spey

anonymous asked:

I loved reading your reply about spaying and neutering in dogs. I was wondering if you could talk about the pros and cons for cats.

The age of desexing cats is not discussed as much because there is far less controversy compared to dogs. Cats are already very long lived and are prone to less variety of cancers compared to dog breeds.

The benefits of desexing female cats are:

  • Population control
  • Uterine infection prevention
  • Mammary cancer prevention
  • Prevents undesirable or distressing oestrus behaviour (eg screaming like they have a broken back)
  • Less attractive to tom cats (as in, neighborhood toms wont come to your house and piss on everything. Your cat will still be as lovely as she always was.)

The risks of desexing female cats are:

  • Weight gain.
  • Conditions associated with weight gain.

The benefits of desexing male cats are:

  • Less desire to roam (and be hit by car)
  • Less offensive smell
  • Less urine marking
  • Less likely to fight (and get associated FIV infection)

The risks of desexing male cats are:

  • Weight gain
  • Conditions associated with weight gain, including urinary blockage.

It used to be thought that desexing male cats to early would result in an underdeveloped penis and higher risk of urethral blockage. This hasn’t proved to be the case, and we have large numbers of cats in long term studies that have been desexed at the youngest possible age (1kg bodyweight, usually under 12 weeks) and the risk of urethral blockage correlated with weight gain and inactivity, not age of desexing. The same is true of UTIs and FLUTD in female cats.

Accidental pregnancy is a major concern in managing cat populations, even now. There are so many people who still simply don’t do it. It’s maddening.

So desex your cats. We still need a strong message going out to the public for population control, because there are always more kittens than there are homes every year.

Cats do not have the same risk factors in juvenile desexing that dogs might (size and breed dependent) so desexing at 6 months (or earlier, some go through puberty at 4 but from 8 weeks still seems to be no greater risk) is fine. Younger animals also tend to have shorter surgery time, and seem to recover quicker.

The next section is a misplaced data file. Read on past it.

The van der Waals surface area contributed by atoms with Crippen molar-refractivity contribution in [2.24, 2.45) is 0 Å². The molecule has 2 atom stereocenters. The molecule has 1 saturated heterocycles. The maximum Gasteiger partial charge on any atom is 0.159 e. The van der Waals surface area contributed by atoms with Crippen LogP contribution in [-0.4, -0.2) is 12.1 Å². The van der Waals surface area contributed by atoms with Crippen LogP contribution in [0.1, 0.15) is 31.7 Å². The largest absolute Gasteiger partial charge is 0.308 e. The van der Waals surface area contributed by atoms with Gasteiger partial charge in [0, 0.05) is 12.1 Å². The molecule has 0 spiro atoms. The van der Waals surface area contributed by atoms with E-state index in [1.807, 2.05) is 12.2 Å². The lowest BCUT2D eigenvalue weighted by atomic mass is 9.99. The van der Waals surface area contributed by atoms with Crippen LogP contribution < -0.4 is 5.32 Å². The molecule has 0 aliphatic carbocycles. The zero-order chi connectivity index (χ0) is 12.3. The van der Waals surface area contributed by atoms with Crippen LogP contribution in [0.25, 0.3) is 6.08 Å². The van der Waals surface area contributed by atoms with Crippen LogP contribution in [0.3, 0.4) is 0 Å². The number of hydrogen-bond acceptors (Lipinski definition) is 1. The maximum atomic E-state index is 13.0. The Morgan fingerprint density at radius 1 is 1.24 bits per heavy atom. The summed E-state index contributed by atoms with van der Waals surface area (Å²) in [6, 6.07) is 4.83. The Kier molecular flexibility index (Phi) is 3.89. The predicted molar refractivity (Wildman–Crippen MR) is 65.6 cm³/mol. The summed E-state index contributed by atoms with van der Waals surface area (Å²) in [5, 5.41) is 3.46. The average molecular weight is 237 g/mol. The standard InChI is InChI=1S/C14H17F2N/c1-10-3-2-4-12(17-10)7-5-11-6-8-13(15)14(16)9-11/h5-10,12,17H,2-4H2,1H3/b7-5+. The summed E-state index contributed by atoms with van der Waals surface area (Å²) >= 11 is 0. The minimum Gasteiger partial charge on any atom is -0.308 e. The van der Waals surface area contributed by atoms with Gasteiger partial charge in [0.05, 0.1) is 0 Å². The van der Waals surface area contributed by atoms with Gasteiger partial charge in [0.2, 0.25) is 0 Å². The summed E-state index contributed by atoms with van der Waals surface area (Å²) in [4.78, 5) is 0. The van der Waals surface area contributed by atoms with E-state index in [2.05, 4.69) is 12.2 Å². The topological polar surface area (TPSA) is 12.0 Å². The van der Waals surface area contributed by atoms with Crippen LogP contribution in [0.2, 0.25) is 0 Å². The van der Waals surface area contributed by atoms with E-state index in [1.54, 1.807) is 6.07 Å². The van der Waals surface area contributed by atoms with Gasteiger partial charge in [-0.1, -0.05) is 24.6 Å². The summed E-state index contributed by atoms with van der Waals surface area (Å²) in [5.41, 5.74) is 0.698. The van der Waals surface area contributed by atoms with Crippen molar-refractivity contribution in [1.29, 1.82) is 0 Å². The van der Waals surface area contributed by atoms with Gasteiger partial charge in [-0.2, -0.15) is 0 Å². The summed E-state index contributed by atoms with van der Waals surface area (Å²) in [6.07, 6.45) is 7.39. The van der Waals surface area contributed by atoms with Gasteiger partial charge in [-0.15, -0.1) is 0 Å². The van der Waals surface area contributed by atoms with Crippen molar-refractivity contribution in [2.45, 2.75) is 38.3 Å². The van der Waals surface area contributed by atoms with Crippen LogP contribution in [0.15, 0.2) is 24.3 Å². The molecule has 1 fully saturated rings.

The delayed desexing of dogs post is here.

glassslippers-and-tinywhiskers  asked:

Could you discuss delayed desexing and the alternatives like an ovary sparing procedure? It seems clear that in breeds like the GSD it benefits their health, but do we know much in regard to smaller breeds? (I know this topic can be controversial so if you'd prefer not to delve into it, or already have I understand) Also I've been loving the breed posts, thank you for taking the time to write them up!

I don’t at all mind discussing the topic when everyone remains civil about it. It’s very interesting and an aspect of veterinary medicine that’s bound to change as we gather more information. I’m happy to discuss it as long as all participants refrain from making personal insults.

It’s a long discussion folks. I’d grab a cuppa tea if that’s your thing. Also, unfortunately I can’t hide it under a ‘read more’ because it’s an answer to an ask, and Tumblr will eat the hidden part if I do. I will try to make it look pretty if you’re not interested.

Traditionally in dogs we have performed desexing (spey) by performing an ovariohysterrectomy, removing both ovaries and the uterus. Some alternatives have been suggested including tubal ligation, hysterectomy (removing only the uterus), ovariectomy (removing only the ovaries) or doing nothing. This is good. Science as a process should periodically review data, question the knowledge base and make recommendations based on new research. Otherwise it’s just dogma.

I don’t think you can claim that it is ‘clear’ that leaving the ovaries benefits the health of breeds like the GSD. The practice is still controversial at best, with some veterinarians outright labeling it at malpractice. There is some breed variability in terms of what relative benefits and risks might be expected, but I really wouldn’t call it ‘clear’.

Originally posted by wolfyoubemyvalentine

Before I talk about various cancer risks, let’s talk about relative risks of non-cancerous conditions.